“Siberia’s natural resources are perhaps richer than any other regions in the world. We have 80% of Russia’s coal and gas, 70% of the oil, copper and nickel, and 99% of all platinic metals (palladium, gold, silver),” said academic Alexander Aseyev.
Western Siberia, located between the Ural Mountains and the Yenisei River, is home to more than half of all of Russia’s oil and gas spread over two million sq. km of land. The oil fields are concentrated along the Ob River, while the gas fields are in the extreme North — in Urengoi and Yamburg.
Despite the fact that in Western Siberia more than 7 billion tones of oil and 8 trillion cubic meters of gas have already been mined, the region’s reserves are still huge. In early February, scientists reported the discovery in the Tyumen Region of the world’s largest deposit of uranium. Its reserves — 2.5-3 billion tonnes — are a thousand times the size of the world’s previously known reserves. However, this uranium is located far from the surface of the earth — from 1 to 3.5 km down. No one has ever attempted to extract uranium from such depths. Incidentally, Siberia’s deposits of uranium may become accessible to Indian business.
Rosatom recently invited its Indian partners to take part in developing the Elkon uranium deposit in South Yakutia (Eastern Siberia). Rivers that extend for thousands of kilometers, the boundless taiga, mountain masses and plateaus occupying three quarters of the entire territory, lowlands of tundra — and only 6% of Russia’s population: such is Eastern Siberia. Here you have the celebrated diamond region of Yakutia, home of the world’s largest diamond deposits.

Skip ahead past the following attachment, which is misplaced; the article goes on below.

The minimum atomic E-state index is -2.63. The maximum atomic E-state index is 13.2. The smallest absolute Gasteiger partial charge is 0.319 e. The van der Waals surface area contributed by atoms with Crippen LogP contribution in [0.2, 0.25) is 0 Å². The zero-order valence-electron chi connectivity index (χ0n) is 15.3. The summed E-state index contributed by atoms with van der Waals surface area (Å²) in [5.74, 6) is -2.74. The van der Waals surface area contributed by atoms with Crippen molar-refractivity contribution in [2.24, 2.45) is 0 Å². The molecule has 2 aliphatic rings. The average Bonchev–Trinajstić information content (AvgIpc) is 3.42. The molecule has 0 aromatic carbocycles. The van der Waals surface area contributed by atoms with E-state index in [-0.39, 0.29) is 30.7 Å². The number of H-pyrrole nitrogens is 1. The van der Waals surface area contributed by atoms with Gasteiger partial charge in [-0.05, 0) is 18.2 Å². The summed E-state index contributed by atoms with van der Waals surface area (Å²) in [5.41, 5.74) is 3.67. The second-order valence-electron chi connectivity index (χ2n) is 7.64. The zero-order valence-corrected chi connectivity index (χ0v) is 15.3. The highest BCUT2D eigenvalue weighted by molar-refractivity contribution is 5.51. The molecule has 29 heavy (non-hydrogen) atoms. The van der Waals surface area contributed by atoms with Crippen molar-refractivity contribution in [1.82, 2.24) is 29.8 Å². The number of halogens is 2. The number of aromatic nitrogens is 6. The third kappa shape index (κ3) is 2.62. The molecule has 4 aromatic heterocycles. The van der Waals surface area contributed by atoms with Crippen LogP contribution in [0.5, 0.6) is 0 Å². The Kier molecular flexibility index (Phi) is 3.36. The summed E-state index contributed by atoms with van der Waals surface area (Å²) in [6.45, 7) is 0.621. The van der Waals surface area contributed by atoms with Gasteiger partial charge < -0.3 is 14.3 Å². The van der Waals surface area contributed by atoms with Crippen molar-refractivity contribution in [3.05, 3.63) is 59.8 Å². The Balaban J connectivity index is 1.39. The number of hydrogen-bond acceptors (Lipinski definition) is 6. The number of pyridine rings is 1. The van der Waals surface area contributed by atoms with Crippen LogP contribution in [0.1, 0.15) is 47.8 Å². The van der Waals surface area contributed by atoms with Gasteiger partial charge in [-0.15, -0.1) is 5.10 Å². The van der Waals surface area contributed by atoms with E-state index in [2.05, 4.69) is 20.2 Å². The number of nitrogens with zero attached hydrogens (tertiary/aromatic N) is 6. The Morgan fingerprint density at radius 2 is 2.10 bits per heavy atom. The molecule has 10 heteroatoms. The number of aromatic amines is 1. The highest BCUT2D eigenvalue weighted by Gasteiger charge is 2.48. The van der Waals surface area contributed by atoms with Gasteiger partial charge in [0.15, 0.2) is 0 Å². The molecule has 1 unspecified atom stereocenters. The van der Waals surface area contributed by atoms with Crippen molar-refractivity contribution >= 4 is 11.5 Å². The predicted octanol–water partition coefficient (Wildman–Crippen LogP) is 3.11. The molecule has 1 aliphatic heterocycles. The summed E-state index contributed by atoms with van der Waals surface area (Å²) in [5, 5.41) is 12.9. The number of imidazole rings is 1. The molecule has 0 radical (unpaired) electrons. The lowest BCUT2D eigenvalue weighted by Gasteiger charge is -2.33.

Russian Siberia possesses vast resources and significant investment potential, which will allow it to develop cooperation with the Asia-Pacific region. But despite the fact that Siberia shares a border with China, Russia’s economic relations with the countries of Asia are poorly developed so far. According to Ermolai Solzhenitsyn, managing partner of McKinsey’s Moscow office, of the total exports from the Siberian Federal Okrug, 16.7% goes to China and 6% to Japan. Only recently, the Russian government adopted a programme for energy development in Siberia and the Far East. To a significant degree, this is a part of a strategy to reorient the export of Siberia’s raw materials to the Asia-Pacific region. Last year saw the launch of a major project: the Russian-Chinese Skovorodino-Daqing oil pipeline, a part of the Eastern Siberia-Pacific Ocean pipeline system.
The Russian gas concern Gazprom has developed its own Eastern programme, which will allows it to use the energy potential of the Far East and Eastern Siberia. It involves the formation of new centres for extracting gas in the Krasnoyarsk Krai, the Irkutsk Region, in Yakutia, on Sakhalin and Kamchatka. It will also create a single system for transporting gas, while developing gas refining and gas-and-chemical production, including the capacity to produce helium and natural gas.